Rachael Mendohlson, an 11-year-old who lives in Quail Hollow, says her life is pretty idyllic.

“I’m blessed and lucky to live on a beautiful ranch with my parents and sister,” she says, where she helps care for 40 chickens, 20 cows, five cats and two rabbits.

That’s why, when she heard about a kid her age in Kansas who provided gifts to children staying in a homeless shelter, she thought she could do something similar in her community.

Rachael asked her dad, Lane, to help her get started.

Lane sought out a family shelter in Pasco County and found out that Rachael’s timing couldn’t have been better, as the county’s very first shelter that accommodates families is opening this month in Port Richey.

Rachael’s plan was to pack new backpacks with toys and activities so that kids arriving at the shelter would be greeted with a bag full of new items just for them.

To fund her idea, she planned to use one dollar from every dozen eggs she and her sister sold from their egg business.

That’s where Lane stepped in again, offering that his company, Vantagepoint AI, would pay for the backpacks and toys so that Rachael could have enough funds to make an impact quickly, making a donation that would pay for 70 backpacks, along with toys and activities to fill the backpacks.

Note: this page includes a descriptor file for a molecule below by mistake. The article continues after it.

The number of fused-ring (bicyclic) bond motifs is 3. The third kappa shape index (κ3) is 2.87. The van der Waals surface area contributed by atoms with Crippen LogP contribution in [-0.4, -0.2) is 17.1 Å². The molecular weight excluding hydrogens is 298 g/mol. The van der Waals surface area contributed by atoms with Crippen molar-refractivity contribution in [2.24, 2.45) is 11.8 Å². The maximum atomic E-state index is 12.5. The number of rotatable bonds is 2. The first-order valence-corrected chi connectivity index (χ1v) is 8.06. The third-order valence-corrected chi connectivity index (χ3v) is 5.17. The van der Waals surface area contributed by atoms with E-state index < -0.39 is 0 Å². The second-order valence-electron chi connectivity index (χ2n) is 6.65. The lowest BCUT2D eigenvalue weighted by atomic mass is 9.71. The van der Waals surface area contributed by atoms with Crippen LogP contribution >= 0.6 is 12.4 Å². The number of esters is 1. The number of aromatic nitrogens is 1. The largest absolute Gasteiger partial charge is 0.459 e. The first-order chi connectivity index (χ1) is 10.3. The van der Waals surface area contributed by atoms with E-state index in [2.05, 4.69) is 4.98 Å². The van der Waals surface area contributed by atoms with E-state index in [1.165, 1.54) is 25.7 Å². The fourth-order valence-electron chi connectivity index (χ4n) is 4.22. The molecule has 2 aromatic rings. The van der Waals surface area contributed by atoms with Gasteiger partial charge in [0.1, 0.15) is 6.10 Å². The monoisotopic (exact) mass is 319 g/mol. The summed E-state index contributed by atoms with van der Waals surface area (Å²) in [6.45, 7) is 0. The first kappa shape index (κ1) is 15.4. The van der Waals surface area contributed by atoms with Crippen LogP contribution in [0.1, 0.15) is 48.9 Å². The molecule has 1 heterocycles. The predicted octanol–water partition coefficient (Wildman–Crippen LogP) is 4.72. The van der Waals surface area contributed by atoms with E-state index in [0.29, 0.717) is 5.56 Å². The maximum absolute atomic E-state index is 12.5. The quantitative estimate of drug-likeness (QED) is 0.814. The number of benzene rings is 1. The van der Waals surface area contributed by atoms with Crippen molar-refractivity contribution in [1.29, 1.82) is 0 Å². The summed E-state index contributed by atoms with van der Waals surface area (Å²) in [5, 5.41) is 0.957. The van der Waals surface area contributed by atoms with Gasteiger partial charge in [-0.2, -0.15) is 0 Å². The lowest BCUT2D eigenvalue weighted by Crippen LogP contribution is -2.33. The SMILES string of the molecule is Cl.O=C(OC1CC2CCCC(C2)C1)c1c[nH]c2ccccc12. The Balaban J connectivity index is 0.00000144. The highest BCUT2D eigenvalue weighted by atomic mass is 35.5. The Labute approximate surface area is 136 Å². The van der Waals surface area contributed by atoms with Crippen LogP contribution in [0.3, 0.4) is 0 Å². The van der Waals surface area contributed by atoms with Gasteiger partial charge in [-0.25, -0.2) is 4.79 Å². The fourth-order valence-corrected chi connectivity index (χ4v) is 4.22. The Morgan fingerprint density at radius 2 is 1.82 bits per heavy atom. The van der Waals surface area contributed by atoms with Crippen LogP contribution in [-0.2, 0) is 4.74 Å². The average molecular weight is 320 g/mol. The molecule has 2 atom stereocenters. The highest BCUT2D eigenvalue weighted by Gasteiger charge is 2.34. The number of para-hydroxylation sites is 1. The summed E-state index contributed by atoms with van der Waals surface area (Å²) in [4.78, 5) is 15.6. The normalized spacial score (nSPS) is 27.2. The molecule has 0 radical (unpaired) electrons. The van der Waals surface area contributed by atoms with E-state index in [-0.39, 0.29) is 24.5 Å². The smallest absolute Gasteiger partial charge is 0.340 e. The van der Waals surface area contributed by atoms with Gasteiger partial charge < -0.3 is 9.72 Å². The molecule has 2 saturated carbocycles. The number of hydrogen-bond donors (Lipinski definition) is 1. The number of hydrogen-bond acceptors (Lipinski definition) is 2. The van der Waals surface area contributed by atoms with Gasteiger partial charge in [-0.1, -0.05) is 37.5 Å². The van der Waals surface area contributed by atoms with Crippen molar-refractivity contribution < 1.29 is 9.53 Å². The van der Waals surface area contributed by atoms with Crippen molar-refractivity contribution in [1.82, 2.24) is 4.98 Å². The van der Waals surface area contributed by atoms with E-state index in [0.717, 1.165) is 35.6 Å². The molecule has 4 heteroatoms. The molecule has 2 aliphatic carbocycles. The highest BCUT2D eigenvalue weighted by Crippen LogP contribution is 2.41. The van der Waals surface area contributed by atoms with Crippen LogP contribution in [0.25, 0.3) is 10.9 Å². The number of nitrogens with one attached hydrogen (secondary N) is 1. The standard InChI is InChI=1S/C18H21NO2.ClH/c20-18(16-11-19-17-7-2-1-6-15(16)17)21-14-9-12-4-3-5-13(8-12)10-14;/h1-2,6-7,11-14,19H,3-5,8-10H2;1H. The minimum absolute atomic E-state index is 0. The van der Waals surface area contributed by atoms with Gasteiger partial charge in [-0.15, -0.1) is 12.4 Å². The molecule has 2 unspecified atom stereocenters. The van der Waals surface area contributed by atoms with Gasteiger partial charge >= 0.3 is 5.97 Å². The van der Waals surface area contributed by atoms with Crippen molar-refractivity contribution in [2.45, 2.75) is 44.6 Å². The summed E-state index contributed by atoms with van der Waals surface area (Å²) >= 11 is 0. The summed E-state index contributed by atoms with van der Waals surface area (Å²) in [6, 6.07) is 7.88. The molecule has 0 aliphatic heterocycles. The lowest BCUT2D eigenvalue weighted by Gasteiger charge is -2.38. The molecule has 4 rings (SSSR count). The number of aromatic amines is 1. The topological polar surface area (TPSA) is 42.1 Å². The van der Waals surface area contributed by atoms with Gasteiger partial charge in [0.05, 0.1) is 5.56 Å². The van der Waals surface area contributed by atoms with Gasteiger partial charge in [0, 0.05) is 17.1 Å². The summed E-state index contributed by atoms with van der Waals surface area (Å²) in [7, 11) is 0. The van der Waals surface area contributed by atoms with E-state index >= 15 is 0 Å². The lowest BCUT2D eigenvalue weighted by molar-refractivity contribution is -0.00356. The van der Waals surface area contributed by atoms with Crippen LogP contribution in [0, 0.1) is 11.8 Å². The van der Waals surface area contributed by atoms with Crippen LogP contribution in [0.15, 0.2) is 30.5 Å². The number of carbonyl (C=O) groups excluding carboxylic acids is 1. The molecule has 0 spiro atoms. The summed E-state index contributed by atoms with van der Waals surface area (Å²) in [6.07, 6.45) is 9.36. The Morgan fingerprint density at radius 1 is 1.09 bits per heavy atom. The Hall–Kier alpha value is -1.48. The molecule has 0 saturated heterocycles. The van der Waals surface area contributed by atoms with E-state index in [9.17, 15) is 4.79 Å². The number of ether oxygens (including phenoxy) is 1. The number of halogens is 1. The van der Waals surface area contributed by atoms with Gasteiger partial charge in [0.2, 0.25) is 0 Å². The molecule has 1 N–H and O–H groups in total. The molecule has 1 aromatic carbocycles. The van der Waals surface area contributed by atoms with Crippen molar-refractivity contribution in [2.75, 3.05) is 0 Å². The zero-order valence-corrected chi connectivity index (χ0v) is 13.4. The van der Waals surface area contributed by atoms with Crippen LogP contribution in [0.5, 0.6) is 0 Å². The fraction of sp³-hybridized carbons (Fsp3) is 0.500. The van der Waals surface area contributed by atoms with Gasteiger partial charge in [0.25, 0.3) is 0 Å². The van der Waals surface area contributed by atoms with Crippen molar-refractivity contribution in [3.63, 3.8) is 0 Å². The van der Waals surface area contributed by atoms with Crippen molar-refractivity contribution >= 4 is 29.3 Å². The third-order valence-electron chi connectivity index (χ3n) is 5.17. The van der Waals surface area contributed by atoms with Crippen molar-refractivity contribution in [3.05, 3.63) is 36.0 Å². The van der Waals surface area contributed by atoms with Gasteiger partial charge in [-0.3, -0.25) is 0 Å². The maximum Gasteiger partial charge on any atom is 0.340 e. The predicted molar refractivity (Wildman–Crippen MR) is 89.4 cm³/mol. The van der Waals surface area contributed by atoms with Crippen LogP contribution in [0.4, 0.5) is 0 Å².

Rachael and her sister, 8-year-old Abby, sorted the toys by age and packed all of the bags themselves, including items such as coloring books, colored pencils, a book, fidget toys, and magnetic drawing toys for the younger kids, while choosing items such as a watch and a hat for older kids.

“Being a girl and going to school, I know Pop Its fidget toys are very popular,” she said, “so I made sure to include a lot of those.”

In early October, Rachael was invited to bring her donations to the new shelter and speak to invited guests at the shelter’s opening ceremony.

She said that if she can do something good to bring someone else happiness, that’s what she wants to do.

“I hope a kid will see the backpack and think, ‘Oh my gosh, someone really cares about me,’ and that will give a little spark to make someone happy,” Rachael says.

Lane says he wants to pass on what learned from his parents to the next generation. “I want to instill those values of gratitude and giving people a hand when they need it in my own daughters,” Lane says. “It’s so important that they grow up that way.”

It seems he’s doing just that, as Lane says that Abby has expressed interest in finding her own way to give back, thanks to her inspiring older sister.

“Giving back is my way of saying thank you,” Rachael says, “because I’m grateful that I have such an amazing life.”

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